President Obama will sign a proclamation tomorrow to designate the largest marine reserve in the world. His proclamation expands the existing Pacific Remote Islands Marine National Monument from 83,000 square miles to 490,000 square miles. To protect the whales, seabirds, sea turtles, fishes and corals in this region of the central and western Pacific Ocean, commercial fishing and mineral extraction will now be prohibited in this national monument.
The expanded monument is now the largest protected area on the planet (land or sea). It encompasses the seven islands and reefs of Wake, Johnston, Baker, Howland, Kingman, Jarvis and Palmyra, as well as the ocean around them.
Marine Conservation Institute has been working behind-the-scenes to ensure protection in these waters since 2008. The organization assembled the scientific information that helped President George W. Bush declare Pacific Remote Islands Marine National Monument in 2009. Earlier this year, working with colleagues at National Geographic Society, Marine Conservation Institute co-authored the scientific report that showed the Obama Administration the exceptional conservation value of the waters surrounding the original Monument boundaries. Moreover, Marine Conservation Institute scientists were joined by nearly 600 scientists from around the world who called on President Obama to protect more U.S. waters as no-take marine reserves, the strongest kind of protected area in the sea.
“In one masterful stroke, President Obama has created a huge, strongly-protected area of ocean, building on the monumental work of President Bush, who first designated it in 2009,” said Dr. Lance Morgan, president of Marine Conservation Institute. “When the story of marine conservation is written, President Obama’s efforts to expand Pacific Remote Islands Marine Monument and create the largest strongly-protected area on the planet will surely be one of the greatest achievements.”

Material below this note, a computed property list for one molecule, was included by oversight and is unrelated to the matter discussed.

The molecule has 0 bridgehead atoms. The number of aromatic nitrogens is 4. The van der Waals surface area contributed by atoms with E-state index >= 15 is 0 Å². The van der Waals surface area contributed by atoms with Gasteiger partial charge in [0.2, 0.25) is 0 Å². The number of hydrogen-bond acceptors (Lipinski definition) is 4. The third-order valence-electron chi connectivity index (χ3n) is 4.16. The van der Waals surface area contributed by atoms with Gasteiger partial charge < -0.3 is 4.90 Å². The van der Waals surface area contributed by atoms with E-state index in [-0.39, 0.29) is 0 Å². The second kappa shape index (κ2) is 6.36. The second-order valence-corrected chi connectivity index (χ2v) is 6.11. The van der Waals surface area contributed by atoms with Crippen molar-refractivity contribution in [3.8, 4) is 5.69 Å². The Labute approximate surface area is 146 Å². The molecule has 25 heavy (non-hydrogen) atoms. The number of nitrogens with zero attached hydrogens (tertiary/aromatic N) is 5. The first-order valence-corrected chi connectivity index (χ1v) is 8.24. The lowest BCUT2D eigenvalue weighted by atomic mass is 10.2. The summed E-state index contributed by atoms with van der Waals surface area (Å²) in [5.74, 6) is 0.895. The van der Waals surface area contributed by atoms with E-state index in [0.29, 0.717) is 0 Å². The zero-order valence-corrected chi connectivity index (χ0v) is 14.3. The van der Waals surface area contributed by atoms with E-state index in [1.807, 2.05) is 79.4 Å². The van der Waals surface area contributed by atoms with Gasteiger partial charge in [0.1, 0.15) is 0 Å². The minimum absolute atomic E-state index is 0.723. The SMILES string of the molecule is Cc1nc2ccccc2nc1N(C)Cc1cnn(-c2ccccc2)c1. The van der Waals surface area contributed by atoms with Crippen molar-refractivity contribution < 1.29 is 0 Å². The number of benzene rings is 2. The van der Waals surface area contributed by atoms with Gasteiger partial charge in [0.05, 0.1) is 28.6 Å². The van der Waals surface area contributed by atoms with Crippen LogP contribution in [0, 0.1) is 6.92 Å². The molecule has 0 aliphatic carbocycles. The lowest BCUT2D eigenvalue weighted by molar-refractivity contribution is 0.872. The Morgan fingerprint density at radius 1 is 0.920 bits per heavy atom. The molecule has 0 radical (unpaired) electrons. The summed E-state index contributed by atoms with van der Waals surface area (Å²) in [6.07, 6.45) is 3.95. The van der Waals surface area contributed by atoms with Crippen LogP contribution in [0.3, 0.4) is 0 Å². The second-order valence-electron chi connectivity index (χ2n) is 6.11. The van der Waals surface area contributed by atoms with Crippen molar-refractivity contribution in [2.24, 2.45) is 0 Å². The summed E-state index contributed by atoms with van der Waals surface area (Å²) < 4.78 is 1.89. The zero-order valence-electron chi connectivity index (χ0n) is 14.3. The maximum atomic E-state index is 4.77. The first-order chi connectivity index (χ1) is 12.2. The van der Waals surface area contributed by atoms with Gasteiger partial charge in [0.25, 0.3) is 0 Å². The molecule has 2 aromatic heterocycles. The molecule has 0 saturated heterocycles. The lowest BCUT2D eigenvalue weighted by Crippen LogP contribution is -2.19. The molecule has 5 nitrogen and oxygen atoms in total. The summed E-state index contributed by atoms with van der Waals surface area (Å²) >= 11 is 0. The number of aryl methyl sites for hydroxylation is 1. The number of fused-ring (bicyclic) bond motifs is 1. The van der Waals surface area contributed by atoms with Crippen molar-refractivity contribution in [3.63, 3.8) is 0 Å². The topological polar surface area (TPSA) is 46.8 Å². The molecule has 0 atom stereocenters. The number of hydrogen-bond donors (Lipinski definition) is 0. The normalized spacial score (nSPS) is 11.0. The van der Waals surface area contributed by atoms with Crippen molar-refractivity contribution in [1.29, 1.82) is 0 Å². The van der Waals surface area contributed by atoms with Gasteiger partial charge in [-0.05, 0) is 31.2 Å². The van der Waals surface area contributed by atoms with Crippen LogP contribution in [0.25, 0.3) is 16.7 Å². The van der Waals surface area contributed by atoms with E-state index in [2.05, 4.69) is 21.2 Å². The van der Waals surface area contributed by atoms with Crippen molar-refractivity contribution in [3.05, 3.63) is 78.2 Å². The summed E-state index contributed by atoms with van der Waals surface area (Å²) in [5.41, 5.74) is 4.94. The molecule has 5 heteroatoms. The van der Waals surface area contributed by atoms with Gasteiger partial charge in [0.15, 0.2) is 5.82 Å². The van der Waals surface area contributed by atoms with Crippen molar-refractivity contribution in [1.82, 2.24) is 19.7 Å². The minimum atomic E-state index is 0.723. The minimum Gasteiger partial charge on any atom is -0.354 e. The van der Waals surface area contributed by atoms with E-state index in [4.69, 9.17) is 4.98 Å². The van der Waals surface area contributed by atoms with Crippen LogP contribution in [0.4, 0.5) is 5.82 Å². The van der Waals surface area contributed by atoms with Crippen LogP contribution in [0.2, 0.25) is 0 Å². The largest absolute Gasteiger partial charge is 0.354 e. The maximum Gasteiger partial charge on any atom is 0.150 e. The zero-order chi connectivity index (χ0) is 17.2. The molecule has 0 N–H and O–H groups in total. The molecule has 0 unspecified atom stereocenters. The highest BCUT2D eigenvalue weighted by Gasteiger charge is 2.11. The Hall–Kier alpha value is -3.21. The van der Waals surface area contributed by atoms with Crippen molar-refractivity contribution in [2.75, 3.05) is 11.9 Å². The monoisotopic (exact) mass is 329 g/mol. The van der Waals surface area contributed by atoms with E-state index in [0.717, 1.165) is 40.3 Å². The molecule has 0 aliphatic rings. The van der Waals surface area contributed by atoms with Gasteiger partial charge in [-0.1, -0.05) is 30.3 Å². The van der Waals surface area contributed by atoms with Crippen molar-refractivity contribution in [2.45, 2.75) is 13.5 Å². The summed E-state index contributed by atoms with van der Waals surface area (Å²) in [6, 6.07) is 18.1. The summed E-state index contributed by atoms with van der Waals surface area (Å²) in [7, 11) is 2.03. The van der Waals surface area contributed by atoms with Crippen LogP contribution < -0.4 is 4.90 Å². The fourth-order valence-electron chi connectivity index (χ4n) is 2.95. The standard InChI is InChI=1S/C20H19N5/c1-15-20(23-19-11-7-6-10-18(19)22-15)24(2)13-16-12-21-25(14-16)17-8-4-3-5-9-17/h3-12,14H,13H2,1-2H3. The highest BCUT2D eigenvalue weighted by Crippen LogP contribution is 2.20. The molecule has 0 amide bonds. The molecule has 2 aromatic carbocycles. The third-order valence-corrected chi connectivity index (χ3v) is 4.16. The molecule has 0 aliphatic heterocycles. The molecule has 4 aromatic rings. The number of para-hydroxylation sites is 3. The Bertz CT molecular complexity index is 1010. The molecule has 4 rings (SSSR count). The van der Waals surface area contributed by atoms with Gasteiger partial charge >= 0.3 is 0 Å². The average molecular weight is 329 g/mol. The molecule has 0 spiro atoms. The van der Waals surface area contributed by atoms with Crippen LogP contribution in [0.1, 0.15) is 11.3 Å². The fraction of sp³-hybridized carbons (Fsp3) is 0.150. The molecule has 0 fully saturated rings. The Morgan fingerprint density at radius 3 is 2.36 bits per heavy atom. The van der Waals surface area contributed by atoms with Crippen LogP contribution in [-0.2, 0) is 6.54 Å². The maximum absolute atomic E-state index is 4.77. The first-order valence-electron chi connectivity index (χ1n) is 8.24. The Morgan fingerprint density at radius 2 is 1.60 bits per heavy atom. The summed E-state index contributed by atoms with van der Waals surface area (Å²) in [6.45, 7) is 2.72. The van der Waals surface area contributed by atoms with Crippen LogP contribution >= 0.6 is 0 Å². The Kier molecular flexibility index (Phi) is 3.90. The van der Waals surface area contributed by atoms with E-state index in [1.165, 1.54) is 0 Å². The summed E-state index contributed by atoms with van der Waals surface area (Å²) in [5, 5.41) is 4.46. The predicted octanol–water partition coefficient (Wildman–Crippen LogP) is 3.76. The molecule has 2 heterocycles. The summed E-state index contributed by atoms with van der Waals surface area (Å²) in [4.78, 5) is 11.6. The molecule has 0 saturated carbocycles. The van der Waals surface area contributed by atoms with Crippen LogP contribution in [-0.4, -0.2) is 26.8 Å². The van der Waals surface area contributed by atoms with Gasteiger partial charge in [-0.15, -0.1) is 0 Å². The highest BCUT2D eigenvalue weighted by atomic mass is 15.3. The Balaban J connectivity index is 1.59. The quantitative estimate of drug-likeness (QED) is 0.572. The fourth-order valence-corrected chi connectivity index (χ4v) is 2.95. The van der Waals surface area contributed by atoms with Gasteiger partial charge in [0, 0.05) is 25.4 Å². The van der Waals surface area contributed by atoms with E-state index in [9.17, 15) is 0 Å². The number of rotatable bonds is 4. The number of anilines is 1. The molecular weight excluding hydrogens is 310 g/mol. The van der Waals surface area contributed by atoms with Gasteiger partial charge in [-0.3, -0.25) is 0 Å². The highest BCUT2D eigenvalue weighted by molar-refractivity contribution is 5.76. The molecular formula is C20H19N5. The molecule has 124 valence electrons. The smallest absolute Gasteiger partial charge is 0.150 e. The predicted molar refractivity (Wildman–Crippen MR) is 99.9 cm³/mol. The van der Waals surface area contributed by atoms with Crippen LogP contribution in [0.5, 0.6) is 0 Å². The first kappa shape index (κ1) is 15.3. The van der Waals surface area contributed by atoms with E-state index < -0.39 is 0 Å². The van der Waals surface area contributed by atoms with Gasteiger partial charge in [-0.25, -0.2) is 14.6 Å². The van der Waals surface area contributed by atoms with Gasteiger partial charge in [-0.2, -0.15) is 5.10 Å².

The expanded marine monument protects a diversity of habitats and marine life including:
- 130 seamounts: undersea mountains which can provide essential rest-stops for tunas and sea turtles migrating across thousands of miles of Pacific Ocean.
- Several million seabirds representing 19 species, many of which find the fish and squid they eat in the now-expanded marine monument waters.
- Habitat for whales and dolphins, including the newly discovered Palmyra beaked whale.
- Nearly-pristine coral reef ecosystems.
“Fifty years after the Wilderness Act, President Obama has now done more than anybody to give strong, permanent protection to our oceans,” said Dr. Morgan. “People and governments around the world are applauding his actions and ready to follow his leadership in protecting our oceans.”
Less than 2% of the world’s oceans are strongly protected, far less than the 20% recommended as a minimum by marine scientists. To encourage world leaders to take up the challenge, in October 2013, Marine Conservation Institute initiated the Global Ocean Refuge System (GLORES, pronounced glôr-ees), a strategic, science-based way to safeguard marine ecosystems on a global scale. GLORES is designed to catalyze strong protection for at least 20% of the ecosystems in each marine biogeographic region by 2030, enough to avert mass extinction.
About Marine Conservation Institute
Marine Conservation Institute is a team of highly-experienced marine scientists and environmental-policy advocates dedicated to saving ocean life for us and future generations. The organization’s goal is to help the world create an urgently-needed worldwide system of strongly protected areas—the Global Ocean Refuge System (GLORES)—a strategic, cost-effective way to ensure future diversity and abundance of marine life. Founded in 1996, Marine Conservation Institute is a U.S.-based nonprofit organization with offices in Seattle, near San Francisco and in Washington DC. For more information, please go to: http://www.marine-conservation.org
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For more information, media and bloggers only, please contact:
Dr. Elliott Norse, Chief Scientist, Marine Conservation Institute
Dr. Lance Morgan, President, Marine Conservation Institute
Gaby Adam, By the Sea Communications